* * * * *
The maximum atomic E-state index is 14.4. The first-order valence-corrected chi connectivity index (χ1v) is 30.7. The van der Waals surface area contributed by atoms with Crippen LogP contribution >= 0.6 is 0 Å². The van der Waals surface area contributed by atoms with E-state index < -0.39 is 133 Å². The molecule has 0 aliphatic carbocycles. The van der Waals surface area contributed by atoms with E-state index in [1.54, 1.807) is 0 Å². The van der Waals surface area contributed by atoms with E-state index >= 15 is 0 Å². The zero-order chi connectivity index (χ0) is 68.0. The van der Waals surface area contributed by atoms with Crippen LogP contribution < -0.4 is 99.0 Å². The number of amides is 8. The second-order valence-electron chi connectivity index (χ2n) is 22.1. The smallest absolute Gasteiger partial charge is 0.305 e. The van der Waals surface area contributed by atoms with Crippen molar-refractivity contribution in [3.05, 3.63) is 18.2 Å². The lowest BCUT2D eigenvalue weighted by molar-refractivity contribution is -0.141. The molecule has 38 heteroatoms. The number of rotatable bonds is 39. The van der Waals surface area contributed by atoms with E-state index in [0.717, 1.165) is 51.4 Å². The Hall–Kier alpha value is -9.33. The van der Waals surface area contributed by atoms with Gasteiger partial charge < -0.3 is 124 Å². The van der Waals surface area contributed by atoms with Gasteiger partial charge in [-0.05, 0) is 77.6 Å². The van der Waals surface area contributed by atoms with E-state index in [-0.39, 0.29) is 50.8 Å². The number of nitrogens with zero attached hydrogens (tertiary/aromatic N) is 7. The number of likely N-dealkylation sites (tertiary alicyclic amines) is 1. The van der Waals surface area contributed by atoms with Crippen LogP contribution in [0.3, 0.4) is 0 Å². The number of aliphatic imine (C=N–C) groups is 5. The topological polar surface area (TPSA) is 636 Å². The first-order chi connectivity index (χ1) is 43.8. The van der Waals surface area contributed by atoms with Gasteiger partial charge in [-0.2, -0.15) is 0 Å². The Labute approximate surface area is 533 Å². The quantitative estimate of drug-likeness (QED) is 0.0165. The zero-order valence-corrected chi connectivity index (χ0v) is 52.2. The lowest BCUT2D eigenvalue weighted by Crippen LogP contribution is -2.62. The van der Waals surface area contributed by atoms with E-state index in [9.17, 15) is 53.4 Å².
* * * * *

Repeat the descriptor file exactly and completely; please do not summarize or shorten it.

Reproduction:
The maximum atomic E-state index is 14.4. The first-order valence-corrected chi connectivity index (χ1v) is 30.7. The van der Waals surface area contributed by atoms with Crippen LogP contribution >= 0.6 is 0 Å². The van der Waals surface area contributed by atoms with E-state index < -0.39 is 133 Å². The molecule has 0 aliphatic carbocycles. The van der Waals surface area contributed by atoms with E-state index in [1.54, 1.807) is 0 Å². The van der Waals surface area contributed by atoms with E-state index >= 15 is 0 Å². The zero-order chi connectivity index (χ0) is 68.0. The van der Waals surface area contributed by atoms with Crippen LogP contribution < -0.4 is 99.0 Å². The number of amides is 8. The second-order valence-electron chi connectivity index (χ2n) is 22.1. The smallest absolute Gasteiger partial charge is 0.305 e. The van der Waals surface area contributed by atoms with Crippen molar-refractivity contribution in [3.05, 3.63) is 18.2 Å². The lowest BCUT2D eigenvalue weighted by molar-refractivity contribution is -0.141. The molecule has 38 heteroatoms. The number of rotatable bonds is 39. The van der Waals surface area contributed by atoms with E-state index in [0.717, 1.165) is 51.4 Å². The Hall–Kier alpha value is -9.33. The van der Waals surface area contributed by atoms with Gasteiger partial charge < -0.3 is 124 Å². The van der Waals surface area contributed by atoms with Gasteiger partial charge in [-0.05, 0) is 77.6 Å². The van der Waals surface area contributed by atoms with E-state index in [-0.39, 0.29) is 50.8 Å². The number of nitrogens with zero attached hydrogens (tertiary/aromatic N) is 7. The number of likely N-dealkylation sites (tertiary alicyclic amines) is 1. The van der Waals surface area contributed by atoms with Crippen LogP contribution in [0.3, 0.4) is 0 Å². The number of aliphatic imine (C=N–C) groups is 5. The topological polar surface area (TPSA) is 636 Å². The first-order chi connectivity index (χ1) is 43.8. The van der Waals surface area contributed by atoms with Gasteiger partial charge in [-0.2, -0.15) is 0 Å². The Labute approximate surface area is 533 Å². The quantitative estimate of drug-likeness (QED) is 0.0165. The zero-order valence-corrected chi connectivity index (χ0v) is 52.2. The lowest BCUT2D eigenvalue weighted by Crippen LogP contribution is -2.62. The van der Waals surface area contributed by atoms with E-state index in [9.17, 15) is 53.4 Å².